Gilded Age, by Claire McMillan
by Claire McMillan
I’m sure I picked up this one because it’s set in Cleveland, not too far from where I currently reside. Since it is set amid Cleveland high society, not something I am all that familiar with, I knew I would probably recognize little, aside from specific landmarks and locations. I was right about that, although I’m sure someone in the know about such things would have recognized a great deal more about the subtle and the not-so-subtle nuances of Cleveland society. This being said, I found Gilded Age to be an engaging, cautionary tale about societies in general and the expectations that are placed on the people “lucky” enough to be members of the moneyed social scene.
A contemporary House of Mirth is how Claire McMillan’s debut novel is being billed by the publisher. Quite an accomplishment for a first novel, and a well executed one at that. McMillan has done a fine job of updating Edith Wharton’s Lily Bart in the form of Eleanor Hart. As the novel opens, Ellie has just returned to Cleveland, where she grew up, after a failed marriage to a high society New York playboy.
Gilded Age, like The Great Gatsby, is told by a narrator who is on the periphery of the story, rather than fully engaged in it. Unlike in The Great Gatsby, however, this narrator is nameless, though no less committed to telling the main character’s story with a passionate and sympathetic, if distant, voice. The narrator was Ellie’s childhood bff, though they’ve drifted apart over the years and moved on to very different lives (though both are still firmly planted in high society). There are the parties one needs to make an appearance at, and the scandals which occur either at the party or that are discussed before, during and after. Not surprisingly, the double standard is alive and well in Cleveland society, and Ellie gets burned by it on several occasions.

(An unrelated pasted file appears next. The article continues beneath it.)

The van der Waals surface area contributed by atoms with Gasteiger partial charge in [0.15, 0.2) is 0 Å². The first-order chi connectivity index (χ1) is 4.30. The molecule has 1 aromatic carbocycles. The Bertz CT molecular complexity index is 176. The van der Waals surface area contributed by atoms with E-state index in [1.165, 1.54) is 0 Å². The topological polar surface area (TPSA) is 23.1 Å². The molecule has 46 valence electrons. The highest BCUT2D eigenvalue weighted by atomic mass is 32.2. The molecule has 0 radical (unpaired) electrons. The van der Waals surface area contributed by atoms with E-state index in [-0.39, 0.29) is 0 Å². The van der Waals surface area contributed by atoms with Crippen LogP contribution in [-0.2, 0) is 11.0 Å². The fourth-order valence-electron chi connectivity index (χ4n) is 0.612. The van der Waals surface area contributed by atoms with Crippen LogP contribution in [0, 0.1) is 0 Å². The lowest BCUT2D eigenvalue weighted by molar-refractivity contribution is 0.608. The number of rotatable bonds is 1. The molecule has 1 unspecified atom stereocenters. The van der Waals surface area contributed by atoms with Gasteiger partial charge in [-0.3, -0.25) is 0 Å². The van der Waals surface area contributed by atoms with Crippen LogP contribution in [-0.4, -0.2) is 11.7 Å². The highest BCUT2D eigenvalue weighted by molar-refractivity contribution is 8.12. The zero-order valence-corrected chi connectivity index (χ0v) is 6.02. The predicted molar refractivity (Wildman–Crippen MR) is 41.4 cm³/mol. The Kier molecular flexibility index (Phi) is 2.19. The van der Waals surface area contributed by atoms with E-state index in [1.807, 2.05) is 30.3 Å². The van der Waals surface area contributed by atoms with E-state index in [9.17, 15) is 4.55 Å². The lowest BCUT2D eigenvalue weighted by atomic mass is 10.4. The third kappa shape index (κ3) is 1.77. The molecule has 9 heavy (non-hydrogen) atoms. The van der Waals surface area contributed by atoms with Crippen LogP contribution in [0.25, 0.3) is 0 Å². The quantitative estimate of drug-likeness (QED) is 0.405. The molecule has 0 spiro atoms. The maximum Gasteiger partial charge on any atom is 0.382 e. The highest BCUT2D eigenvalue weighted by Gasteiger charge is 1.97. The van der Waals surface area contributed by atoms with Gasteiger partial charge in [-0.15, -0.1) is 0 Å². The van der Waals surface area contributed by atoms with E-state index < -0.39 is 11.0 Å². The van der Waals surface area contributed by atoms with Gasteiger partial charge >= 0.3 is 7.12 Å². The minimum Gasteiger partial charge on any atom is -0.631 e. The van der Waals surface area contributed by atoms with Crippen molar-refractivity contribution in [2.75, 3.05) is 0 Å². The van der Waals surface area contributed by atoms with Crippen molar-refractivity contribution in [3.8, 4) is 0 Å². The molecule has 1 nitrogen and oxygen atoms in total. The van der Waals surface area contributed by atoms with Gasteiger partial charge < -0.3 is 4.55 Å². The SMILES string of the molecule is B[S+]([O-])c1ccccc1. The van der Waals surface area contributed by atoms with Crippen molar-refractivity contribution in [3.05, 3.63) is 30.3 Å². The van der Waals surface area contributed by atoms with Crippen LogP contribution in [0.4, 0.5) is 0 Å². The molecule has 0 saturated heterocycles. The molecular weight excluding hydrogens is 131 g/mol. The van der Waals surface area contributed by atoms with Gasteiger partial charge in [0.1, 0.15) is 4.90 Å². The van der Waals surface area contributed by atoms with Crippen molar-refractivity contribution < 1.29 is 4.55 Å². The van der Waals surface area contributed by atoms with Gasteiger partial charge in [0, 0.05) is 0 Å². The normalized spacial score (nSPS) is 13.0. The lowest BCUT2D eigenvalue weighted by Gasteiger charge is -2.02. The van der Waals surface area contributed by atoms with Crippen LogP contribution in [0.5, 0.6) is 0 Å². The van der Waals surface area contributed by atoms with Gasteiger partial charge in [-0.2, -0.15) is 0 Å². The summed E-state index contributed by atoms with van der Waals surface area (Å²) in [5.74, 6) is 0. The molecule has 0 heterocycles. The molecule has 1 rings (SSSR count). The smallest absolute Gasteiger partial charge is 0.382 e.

While the narrator wants to sympathize with Ellie’s downfall, she is happily married and pregnant with her first child—not a good time to be associating with a woman who is not only fresh out of rehab, but who is also, quite literally, digging her own societal grave. That is not to say she doesn’t feel sympathy, she just has to be careful who witnesses her acting on it.
Ellie’s story is a sad but, unfortunately, familiar one. Everyone wants to be friends with her and the invitations abound—as long as she plays by their rules. But when Ellie tries to march to the beat of her own drum, backs turn, noses go up, and invitations dry up. Being different, as we all know, often means being lonely. Clearly, loneliness is something Ellie–who had always been the life of the party, turning heads when she walked into a room, making everyone loosen up and enjoy–is not at all used to. It’s the age-old dilemma of where does one turn when seemingly the whole world turns against you.
Yes, Gilded Age is a lesson in morality, but it’s a well-written, entertaining one that is sure to hold your interest no matter where you fall on the social ladder.